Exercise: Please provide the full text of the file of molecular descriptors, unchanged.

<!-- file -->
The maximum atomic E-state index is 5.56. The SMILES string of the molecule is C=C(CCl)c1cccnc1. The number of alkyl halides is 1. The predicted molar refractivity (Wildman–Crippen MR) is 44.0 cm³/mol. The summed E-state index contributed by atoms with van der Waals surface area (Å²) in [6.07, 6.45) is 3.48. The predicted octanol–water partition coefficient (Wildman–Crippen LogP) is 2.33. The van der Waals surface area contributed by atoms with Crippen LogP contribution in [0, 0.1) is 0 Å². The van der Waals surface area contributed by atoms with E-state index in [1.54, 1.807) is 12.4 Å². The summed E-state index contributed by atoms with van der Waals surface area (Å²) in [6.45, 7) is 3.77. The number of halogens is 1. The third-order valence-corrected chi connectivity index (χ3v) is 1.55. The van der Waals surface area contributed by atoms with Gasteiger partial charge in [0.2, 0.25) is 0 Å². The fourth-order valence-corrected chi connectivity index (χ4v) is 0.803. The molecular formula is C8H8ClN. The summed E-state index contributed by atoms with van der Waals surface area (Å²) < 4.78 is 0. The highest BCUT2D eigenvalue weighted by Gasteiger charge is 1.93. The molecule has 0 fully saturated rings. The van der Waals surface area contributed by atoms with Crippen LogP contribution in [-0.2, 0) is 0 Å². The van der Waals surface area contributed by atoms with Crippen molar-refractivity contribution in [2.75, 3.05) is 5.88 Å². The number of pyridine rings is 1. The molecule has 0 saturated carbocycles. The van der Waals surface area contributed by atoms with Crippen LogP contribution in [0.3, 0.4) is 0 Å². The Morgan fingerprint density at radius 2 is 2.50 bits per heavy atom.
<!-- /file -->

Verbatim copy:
The maximum atomic E-state index is 5.56. The SMILES string of the molecule is C=C(CCl)c1cccnc1. The number of alkyl halides is 1. The predicted molar refractivity (Wildman–Crippen MR) is 44.0 cm³/mol. The summed E-state index contributed by atoms with van der Waals surface area (Å²) in [6.07, 6.45) is 3.48. The predicted octanol–water partition coefficient (Wildman–Crippen LogP) is 2.33. The van der Waals surface area contributed by atoms with Crippen LogP contribution in [0, 0.1) is 0 Å². The van der Waals surface area contributed by atoms with E-state index in [1.54, 1.807) is 12.4 Å². The summed E-state index contributed by atoms with van der Waals surface area (Å²) in [6.45, 7) is 3.77. The number of halogens is 1. The third-order valence-corrected chi connectivity index (χ3v) is 1.55. The van der Waals surface area contributed by atoms with Gasteiger partial charge in [0.2, 0.25) is 0 Å². The fourth-order valence-corrected chi connectivity index (χ4v) is 0.803. The molecular formula is C8H8ClN. The summed E-state index contributed by atoms with van der Waals surface area (Å²) < 4.78 is 0. The highest BCUT2D eigenvalue weighted by Gasteiger charge is 1.93. The molecule has 0 fully saturated rings. The van der Waals surface area contributed by atoms with Crippen LogP contribution in [-0.2, 0) is 0 Å². The van der Waals surface area contributed by atoms with Crippen molar-refractivity contribution in [2.75, 3.05) is 5.88 Å². The number of pyridine rings is 1. The molecule has 0 saturated carbocycles. The van der Waals surface area contributed by atoms with Crippen LogP contribution in [0.3, 0.4) is 0 Å². The Morgan fingerprint density at radius 2 is 2.50 bits per heavy atom.